19 Jun 2017


Lost Capitol Hill: John Surratt Trial Juror George A. Bohrer

Once again, research on one subject has brought me back to one I looked at many years ago, in fact, one that was part of my first book. While the connection of my house to Mr. George A. Bohrer was fairly tenuous – he was married to the owner of the property on which it was eventually built – this long-ago Capitol Hill resident, DC Councilmember, Alderman, Justice of the Peace, and city assessor was worth looking at a little more closely. Most intriguing at the time, and today, was that he was a member of the jury before whom John H. Surratt was tried. Surratt’s was the only civilian trial of any of the Lincoln conspirators.

Bohrer (pic) was born in 1816 in Georgetown, and moved to Capitol Hill a few years before the Civil War broke out. Although he began his career as a grocer, he soon gave up this occupation for the brighter lights of public service. He was elected a member of the DC council in 1858, and an Alderman in 1860.

In 1865, he was a member of the DC grand jury, and as such was tasked with writing a resolution in praise of Abraham Lincoln after his assassination.

Along with the rest of the country, Bohrer followed the trials that sentenced the Lincoln conspirators to death or long imprisonments – without, unfortunately, determining what had actually happened on that fateful evening.

John H. Surratt in the Zouave uniform he wore while on the run. He joined this company, which helped to guard the Pope at the time, under the name “John Watson” (LOC)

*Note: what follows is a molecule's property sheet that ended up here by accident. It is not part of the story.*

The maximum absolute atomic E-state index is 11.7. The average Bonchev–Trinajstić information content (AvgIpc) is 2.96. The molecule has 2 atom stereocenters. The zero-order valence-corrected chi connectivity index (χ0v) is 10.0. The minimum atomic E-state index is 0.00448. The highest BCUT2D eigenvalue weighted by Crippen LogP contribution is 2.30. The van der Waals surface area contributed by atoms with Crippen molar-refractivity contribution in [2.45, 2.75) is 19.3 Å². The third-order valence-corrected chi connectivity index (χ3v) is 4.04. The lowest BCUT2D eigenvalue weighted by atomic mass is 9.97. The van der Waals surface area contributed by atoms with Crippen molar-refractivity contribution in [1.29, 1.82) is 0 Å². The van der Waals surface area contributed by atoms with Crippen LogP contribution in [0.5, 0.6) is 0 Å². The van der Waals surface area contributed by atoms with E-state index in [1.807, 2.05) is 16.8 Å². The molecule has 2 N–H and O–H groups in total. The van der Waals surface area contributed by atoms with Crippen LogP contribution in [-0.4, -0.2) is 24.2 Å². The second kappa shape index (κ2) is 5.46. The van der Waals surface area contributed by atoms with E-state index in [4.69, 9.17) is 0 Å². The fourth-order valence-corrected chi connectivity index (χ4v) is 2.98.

The hope that more information was to be forthcoming came when John H. Surratt, son of Mary Surratt, was finally tracked down in Alexandria, Egypt, and brought back to the US for his trial. The Boston Daily Intelligencer spoke for most Americans when it wrote that he was likely to have the answers to “the most difficult as well as most interesting mystery of our time.”

George Bohrer was one of 100 DC residents selected to be a member of the jury that was to hear Surratt’s case, which began on June 10, 1867. It took another week before Bohrer had an opportunity to speak with the judge, and he stated that he had “formed and expressed opinions in regard to the trial of the others, the conspirators. He did not think that those opinions would bias him. […] He would like to say that he could not have convicted Mrs. Surratt on the evidence before the conspiracy trial.”

In spite of this, Bohrer was immediately sworn in. Given the numbers of potential jurors that had been dismissed for various reasons, finding a someone who was upfront about any biases was acceptable.

The trial went on for 62 days and over 200 witnesses testified. Sadly for all concerned, no great revelations were made about the conspiracy. In fact, John Surratt – while admitting that he had been part of a conspiracy to kidnap Lincoln – claimed he had no part in the assassination plot, and no witness was able to provide definite evidence to the contrary.

The only respite the jurors had was on the 4th of July, when Judge George P. Fisher gave them permission to take the day off, while “of course being careful not to converse with outside parties.” Bohrer was one three selected to “make necessary arrangements” on July 3, and the following day he read the Declaration of Independence to his fellow jurors, who had been taken to the residence of Montgomery Blair in Silver Spring to celebrate.

In the end, Surratt was able to convince eight of the jurors of his innocence, while four were convinced he was guilty. With the jury hung, Judge Fisher was forced to dismiss the jury and declare the trial over. Further attempts to charge Surratt failed, due to the expiry of the statute of limitations, and he was released on a $25,000 bail.

Bohrer, who was one of those who voted to acquit, lived for another 20 years, during which time he continued to hold various offices within in the District. He died in 1886, and was buried in Congressional Cemetery.

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